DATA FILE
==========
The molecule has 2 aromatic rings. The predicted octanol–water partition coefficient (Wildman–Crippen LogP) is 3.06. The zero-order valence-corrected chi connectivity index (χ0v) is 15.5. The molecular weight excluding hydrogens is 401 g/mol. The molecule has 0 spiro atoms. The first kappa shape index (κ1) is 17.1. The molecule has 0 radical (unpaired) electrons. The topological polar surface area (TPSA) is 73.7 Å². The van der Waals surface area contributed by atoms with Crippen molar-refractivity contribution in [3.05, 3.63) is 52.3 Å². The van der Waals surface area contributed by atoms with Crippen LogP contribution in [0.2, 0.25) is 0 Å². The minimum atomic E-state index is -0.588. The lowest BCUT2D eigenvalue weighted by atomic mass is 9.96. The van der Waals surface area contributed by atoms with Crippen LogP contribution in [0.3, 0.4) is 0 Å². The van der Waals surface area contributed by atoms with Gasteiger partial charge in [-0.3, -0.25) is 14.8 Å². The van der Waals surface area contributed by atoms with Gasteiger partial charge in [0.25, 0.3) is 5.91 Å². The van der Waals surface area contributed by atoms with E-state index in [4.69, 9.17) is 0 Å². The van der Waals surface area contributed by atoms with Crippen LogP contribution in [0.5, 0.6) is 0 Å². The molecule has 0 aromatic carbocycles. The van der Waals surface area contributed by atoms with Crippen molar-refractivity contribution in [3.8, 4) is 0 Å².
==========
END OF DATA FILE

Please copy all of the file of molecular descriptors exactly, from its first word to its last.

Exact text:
The molecule has 2 aromatic rings. The predicted octanol–water partition coefficient (Wildman–Crippen LogP) is 3.06. The zero-order valence-corrected chi connectivity index (χ0v) is 15.5. The molecular weight excluding hydrogens is 401 g/mol. The molecule has 0 spiro atoms. The first kappa shape index (κ1) is 17.1. The molecule has 0 radical (unpaired) electrons. The topological polar surface area (TPSA) is 73.7 Å². The van der Waals surface area contributed by atoms with Crippen molar-refractivity contribution in [3.05, 3.63) is 52.3 Å². The van der Waals surface area contributed by atoms with Crippen LogP contribution in [0.2, 0.25) is 0 Å². The minimum atomic E-state index is -0.588. The lowest BCUT2D eigenvalue weighted by atomic mass is 9.96. The van der Waals surface area contributed by atoms with Crippen LogP contribution in [0.3, 0.4) is 0 Å². The van der Waals surface area contributed by atoms with Gasteiger partial charge in [-0.3, -0.25) is 14.8 Å². The van der Waals surface area contributed by atoms with Gasteiger partial charge in [0.25, 0.3) is 5.91 Å². The van der Waals surface area contributed by atoms with E-state index in [4.69, 9.17) is 0 Å². The van der Waals surface area contributed by atoms with Crippen LogP contribution in [0.5, 0.6) is 0 Å². The molecule has 0 aromatic carbocycles. The van der Waals surface area contributed by atoms with Crippen molar-refractivity contribution in [3.8, 4) is 0 Å².